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Theater Review : 'Sister' Misses Its Murderous Mark

September 22, 1987|NANCY CHURNIN

SAN DIEGO — Crimes of passion, performed in heat, linger chillingly in the memory. They serve as unwelcome reminders that under the right conditions, someone as familiar as your smiling neighbor or the girl down the street might be capable of murder.

Ninety-five years after the fact, the story of Lizzie Borden, the woman accused (but never convicted) of killing her father and stepmother, continues to fascinate. Early this year, Sharon Pollock's "Blood Relations" at the North Coast Repertory Theatre tried to provide a social framework in which Borden's supposed slayings might make sense.

Similarly, Wendy Kesselman's "My Sister in This House," playing at the Marquis Gallery Theatre through Oct. 25, tackles the case of the Papin sisters, two maids convicted of the apparently motiveless 1933 murders of their mistress and her daughter in Le Mans, France.

Kesselman's drama touches on much the same theme as Pollock's--that of violence as the last desperate lashing out of powerless victims. But where Pollock's story hinged on female disenfranchisement in a male-dominated world, the culprits in Kesselman's four-woman cast are twofold. On the surface is the issue of class warfare between the relentless mistress and the frightened maids. Just below, irritating the surface, making it vulnerable for eruption, are the more subtle battles of control between mothers, daughters and sisters.

Under the direction of Kelly Rae Hero, the Marquis production captures the class warfare but muddles the connections between the mistress and her daughter, the daughter and the maids and the maids and their never-seen, but very much present, mother.

The ultimate effect is that, instead of moving with a sense of inevitability to the dreaded conclusion, the play leaves its audience scratching their heads, wondering why the maids are suddenly overreacting.

It's a sad waste of a handsomely designed production and two fine performances by Dana Hooley as the older sister, Christine, and Ann Richardson as Madame Danzard, the mistress with whom Christine squares off.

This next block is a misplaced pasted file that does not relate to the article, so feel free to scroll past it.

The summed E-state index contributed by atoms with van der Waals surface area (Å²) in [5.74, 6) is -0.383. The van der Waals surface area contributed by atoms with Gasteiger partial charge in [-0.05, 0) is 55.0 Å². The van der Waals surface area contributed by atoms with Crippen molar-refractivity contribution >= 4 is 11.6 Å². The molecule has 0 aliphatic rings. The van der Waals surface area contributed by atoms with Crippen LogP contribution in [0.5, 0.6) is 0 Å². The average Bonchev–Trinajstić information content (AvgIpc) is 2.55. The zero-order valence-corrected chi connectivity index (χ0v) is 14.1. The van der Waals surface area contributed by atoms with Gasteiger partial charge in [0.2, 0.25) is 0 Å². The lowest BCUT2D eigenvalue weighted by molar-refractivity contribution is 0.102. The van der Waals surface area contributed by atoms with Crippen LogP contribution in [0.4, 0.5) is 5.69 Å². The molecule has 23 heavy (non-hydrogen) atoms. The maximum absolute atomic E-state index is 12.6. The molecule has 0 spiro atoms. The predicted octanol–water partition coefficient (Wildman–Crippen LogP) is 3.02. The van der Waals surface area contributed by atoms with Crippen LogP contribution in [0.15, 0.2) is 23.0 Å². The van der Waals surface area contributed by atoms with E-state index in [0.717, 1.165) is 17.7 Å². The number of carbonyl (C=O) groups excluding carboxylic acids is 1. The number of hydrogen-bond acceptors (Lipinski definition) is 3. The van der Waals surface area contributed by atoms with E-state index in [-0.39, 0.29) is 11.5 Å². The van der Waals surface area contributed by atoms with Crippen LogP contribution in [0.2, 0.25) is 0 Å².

Hooley's maid is a taut, vibrating string with one all-consuming love in her small dark world--her younger sister, Lea. Brought up as a poor girl in a convent, Christine has learned to deny her desires, which only makes them build in intensity. She hates her mother who takes her away from the nuns so that she and Lea can work from 6 a.m. to 10 p.m. as maids, and then appropriates almost all their hard-earned money. In an eerie prefiguring of what is to come, Christine and Lea symbolically kill their mother by tearing the blanket she sewed for Lea when the younger girl was just a baby.

Unfortunately, the elements that should make this scene frightening are just not there, partly because Savvy Scopelleti's too-sweet Lea seems utterly out of touch with the savage undercurrents of her actions.

In contrast, Richardson's exquisitely civilized Madame Danzard is as heartless and brutally controlling as one could imagine the girls' mother (in a far cruder way) to have been. Madame Danzard's manipulation of her own daughter, Isabelle, adds to the tension as the repressed Isabelle defiantly courts Lea's attentions which, in turn, inflames the hot jealousies of both Christine and the Madame.

At least these dynamics should add to the tension. Unfortunately, like Scopelleti, Shana Wride's Isabelle only plays the white notes in her character. While Wride displays some deft comic turns as Isabelle, that same humor deflects the repressed anger that should be turning up the heat in this seething pressure cooker.

The wonderfully detailed set by Jay Lopp strikes just the right claustrophobic note. Not only does Lopp succeed in creating four distinct living spaces in the cramped Gallery space, he successfully conveys both the contrasts and parallels in the lives of the "couples"--the photo of Madame and Isabelle in the generously furnished dining room, the photo of Christine and Lea in the narrow, stark bedroom of the maids.

John-Bryan Davis' colorful assortment of period costumes makes one appreciate the frequent changing of scenes as an opportunity for new hats, feathers, bustles and bows. Ellery Brown does an effective job with the lighting, as does director Hero in matching some haunting music with the action.

If only Hero had done as good a job in bringing out the music inherent in the production, she would have quite a powerful show.


By Wendy Kesselman. Director is Kelly Rae Hero. Set by Jay Lopp. Lighting by Ellery Brown. Costumes by John-Bryan Davis. With Dana Hooley, Savvy Scopelleti, Ann Richardson and Shana Wride. Off-stage voices by Brian Short, Ron Choularton and I. Michael Dominguez. At 8 p.m. Friday-Saturday through Oct. 25. At the Marquis Gallery Theatre, 3711-A India St., San Diego.

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